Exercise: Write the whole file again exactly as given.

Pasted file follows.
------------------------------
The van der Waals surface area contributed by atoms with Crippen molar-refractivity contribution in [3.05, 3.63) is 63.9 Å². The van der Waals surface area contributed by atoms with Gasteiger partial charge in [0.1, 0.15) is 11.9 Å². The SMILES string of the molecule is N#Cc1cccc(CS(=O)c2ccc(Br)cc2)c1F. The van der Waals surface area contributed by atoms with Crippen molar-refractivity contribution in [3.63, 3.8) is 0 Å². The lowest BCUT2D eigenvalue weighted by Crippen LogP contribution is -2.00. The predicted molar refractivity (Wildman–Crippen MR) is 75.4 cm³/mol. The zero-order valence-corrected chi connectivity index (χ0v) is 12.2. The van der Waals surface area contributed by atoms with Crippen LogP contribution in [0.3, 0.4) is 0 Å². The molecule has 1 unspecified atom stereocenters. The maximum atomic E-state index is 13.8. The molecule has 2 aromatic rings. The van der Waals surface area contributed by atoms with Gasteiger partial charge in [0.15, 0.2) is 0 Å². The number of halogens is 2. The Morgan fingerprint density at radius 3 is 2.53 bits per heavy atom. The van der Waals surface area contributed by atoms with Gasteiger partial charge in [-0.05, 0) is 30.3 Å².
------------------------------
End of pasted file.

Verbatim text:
The van der Waals surface area contributed by atoms with Crippen molar-refractivity contribution in [3.05, 3.63) is 63.9 Å². The van der Waals surface area contributed by atoms with Gasteiger partial charge in [0.1, 0.15) is 11.9 Å². The SMILES string of the molecule is N#Cc1cccc(CS(=O)c2ccc(Br)cc2)c1F. The van der Waals surface area contributed by atoms with Crippen molar-refractivity contribution in [3.63, 3.8) is 0 Å². The lowest BCUT2D eigenvalue weighted by Crippen LogP contribution is -2.00. The predicted molar refractivity (Wildman–Crippen MR) is 75.4 cm³/mol. The zero-order valence-corrected chi connectivity index (χ0v) is 12.2. The van der Waals surface area contributed by atoms with Crippen LogP contribution in [0.3, 0.4) is 0 Å². The molecule has 1 unspecified atom stereocenters. The maximum atomic E-state index is 13.8. The molecule has 2 aromatic rings. The van der Waals surface area contributed by atoms with Gasteiger partial charge in [0.15, 0.2) is 0 Å². The number of halogens is 2. The Morgan fingerprint density at radius 3 is 2.53 bits per heavy atom. The van der Waals surface area contributed by atoms with Gasteiger partial charge in [-0.05, 0) is 30.3 Å².